In November 2011 Greg Burkett came to fully grasp the lack of guarantees in life.
On a night that November Burkett fell from his bed.
His forehead struck a nightstand, hard.
Burkett immediately knew it was bad.
“I knew I couldn’t move my arms, my legs, anything,” Burkett said. “I knew it was serious but I didn’t know how serious.”
He laid there in his bedroom next to that nightstand for 10 hours, not moving.
In hindsight the willingness of Burkett’s brain to listen to the language from his – don’t move – likely saved his life.
A friend, concerned that Burkett did not show up for work the next day found him, or actually heard his cries for help, when checking Burkett’s Port St. Joe home.
He was rushed to Sacred Heart Hospital on the Gulf where it was determined Burkett suffered a broken neck.
He was quickly en route to Bay Medical Center.
That day, after being prepped for surgery, Burkett’s doctor was stark with Burkett’s family – no guarantees Burkett would survive surgery.
And if Burkett survived the surgery, there were no guarantees he would not be paralyzed, relegated to learning to live in a wheelchair.
For more than a week, Burkett, heavily medicated had little clue about his condition or prognosis.
When he was lucid enough, his doctor remained just as blunt as with his family.
“He could not guarantee anything,” Burkett said.
Over the span of 18 months there have been seven more surgeries and rehabilitation from each and every one.
He was relegated full-time to a wheelchair.
He has, his doctor described, a “condominium” for a neck.
Much of it prosthesis with his upper vertebrae steadily growing around and to it.
He spent months with a halo attached to his head, unable to move his freely, unable to sleep other than upright.
“That I wouldn’t wish on anyone,” Burkett said.
His family, he said, “sacrificed a lot.”
Two brothers and two sisters helped transport Burkett to and from to doctor’s appointments in Bay County three to four times a week.
They looked after him, took him in.
With the help of a home nurse, who still comes three times a week, they helped Burkett has he regained control of his bodily functions.
“It affects every part of your body,” Burkett said. “I didn’t realize how much.”
In time, he moved onto HealthSouth in Bay County for rehabilitation.
The staff at HealthSouth encountered a fighter.
“They really tend to rehabilitate you to acclimate you to be in a wheelchair because that’s where they think you are going to be,” Burkett said. “I wasn’t going to stay in no wheelchair.
“When people started telling me what I couldn’t do, that is when I decided I could.”
He drew inspiration from Wounded Warriors, such as those who visit Bay and Gulf counties.
He listened to televised speeches and read written words from those warriors who had survived horrific injuries and somehow found the purpose to rise above limitations.
“I kept hearing, ‘You are as disabled as you want to be,’” Burkett said.
He transitioned from HealthSouth to Sacred Heart on the Gulf to continue his rehab under the direction of Kimberly Thomas.
“She would get me out of that wheelchair and we’d walk and walk,” Burkett said. “I came there in a wheelchair and I came out walking.”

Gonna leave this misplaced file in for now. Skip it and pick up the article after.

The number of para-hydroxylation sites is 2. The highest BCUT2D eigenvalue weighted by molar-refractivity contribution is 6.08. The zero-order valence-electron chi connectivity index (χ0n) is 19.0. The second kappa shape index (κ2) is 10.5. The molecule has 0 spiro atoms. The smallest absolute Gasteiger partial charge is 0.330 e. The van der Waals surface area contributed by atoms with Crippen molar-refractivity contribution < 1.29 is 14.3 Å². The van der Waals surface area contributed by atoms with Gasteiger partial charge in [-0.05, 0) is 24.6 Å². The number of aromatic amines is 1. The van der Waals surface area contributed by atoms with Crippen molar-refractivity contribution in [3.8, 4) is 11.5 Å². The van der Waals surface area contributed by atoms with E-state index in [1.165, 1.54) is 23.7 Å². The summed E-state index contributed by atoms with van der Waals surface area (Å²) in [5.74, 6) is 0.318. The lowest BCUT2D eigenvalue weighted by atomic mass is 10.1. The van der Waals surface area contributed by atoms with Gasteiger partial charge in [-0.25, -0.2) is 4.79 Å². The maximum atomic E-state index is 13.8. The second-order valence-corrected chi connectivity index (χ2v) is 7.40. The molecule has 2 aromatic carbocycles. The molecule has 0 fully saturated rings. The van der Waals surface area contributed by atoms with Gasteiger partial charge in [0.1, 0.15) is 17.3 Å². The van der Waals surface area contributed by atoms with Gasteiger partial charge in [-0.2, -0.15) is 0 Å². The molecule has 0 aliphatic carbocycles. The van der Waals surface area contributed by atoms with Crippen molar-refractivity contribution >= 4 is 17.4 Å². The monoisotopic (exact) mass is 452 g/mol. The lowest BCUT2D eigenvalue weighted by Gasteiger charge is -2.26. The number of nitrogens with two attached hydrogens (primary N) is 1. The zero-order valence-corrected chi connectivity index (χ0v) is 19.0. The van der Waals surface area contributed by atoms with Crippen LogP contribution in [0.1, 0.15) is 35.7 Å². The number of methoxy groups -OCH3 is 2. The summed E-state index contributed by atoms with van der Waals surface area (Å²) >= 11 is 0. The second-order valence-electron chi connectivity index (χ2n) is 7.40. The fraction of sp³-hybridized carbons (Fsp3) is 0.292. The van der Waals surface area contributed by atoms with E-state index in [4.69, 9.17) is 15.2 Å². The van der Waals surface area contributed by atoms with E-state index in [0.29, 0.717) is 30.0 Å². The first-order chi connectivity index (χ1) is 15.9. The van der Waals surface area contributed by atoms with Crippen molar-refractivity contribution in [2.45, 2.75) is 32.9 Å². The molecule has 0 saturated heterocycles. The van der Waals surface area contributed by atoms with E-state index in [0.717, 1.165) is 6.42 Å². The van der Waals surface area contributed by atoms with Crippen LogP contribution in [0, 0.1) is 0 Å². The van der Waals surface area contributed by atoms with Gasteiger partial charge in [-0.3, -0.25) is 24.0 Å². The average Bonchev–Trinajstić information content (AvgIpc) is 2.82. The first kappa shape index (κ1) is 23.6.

Thomas, Burkett said, is the reason he is now riding a bike five miles a day, had whittled his medications from nine to two and is working with weights three days a week at One Way Fitness Center.
Burkett spent eight months under the care of Thomas, who pushed, cajoled and celebrated each milestone.
Burkett said he also took inspiration from friends and neighbors, folks in the community who reached out and put him on so many prayer lists at churches.
And two months ago, Burkett walked stiffly into One Way and began a workout routine.
“I couldn’t put any weight on any of the machines,” Burkett said. “I used to be 275 pounds and I was down to 180. My legs, you could see the bones they were so skinny.”
Now, they have the appearance of fire plugs. From no weight on the leg press Burkett now pushes 300 pounds. He does a full circuit three days a week, working his arms, his legs, his core muscles.
“I never would have thought I’d be doing this,” Burkett said. “But after the first month I knew the sky was the limit. I don’t like anybody telling me what I can’t do. But I will tell you, this has been hard work.
“There have been a lot of days I get out of bed and said no I ain’t going in there. But the improvement gives me encouragement. As long as you see improvement that keeps you going.”
While he still has nerve issues with his hands – one operation at Shands was unsuccessful due to a staph infection and Burkett has another scheduled next year – he can open anything he wants.
He is a “self-sufficient cook.”
He has returned to one of his great loves fishing.
“They used to say I was the best at throwing a cast net in the county,” Burkett said, his face brightening when recalling the first time he set a hook with a cricket. “I can still throw it, but I can’t turn it loose.”
Burkett is philosophical about the journey of the past two years.
There has been education.
“I needed something like this before it happened,” Burkett said. “This was absolutely a walk-up call for me.”
And he is trying to find sense for others from the tragedy of similar circumstances.
There is the young man from the community who recently broke his neck in a freak accident.
Asked by his father to speak to the young man, Burkett did, telling him nothing will hold him back but his own will.
The father called last week to say the son had his best week of rehab – ever.
“I’m trying to give back what the community gave me,” Burkett said. “I can tell people things nobody else can tell them because I have been there.
“I am a walking miracle. You can’t give up and you can’t let people tell you what you can’t do. Every night I thank God I am laying down and every morning I am thanking God I am getting up.”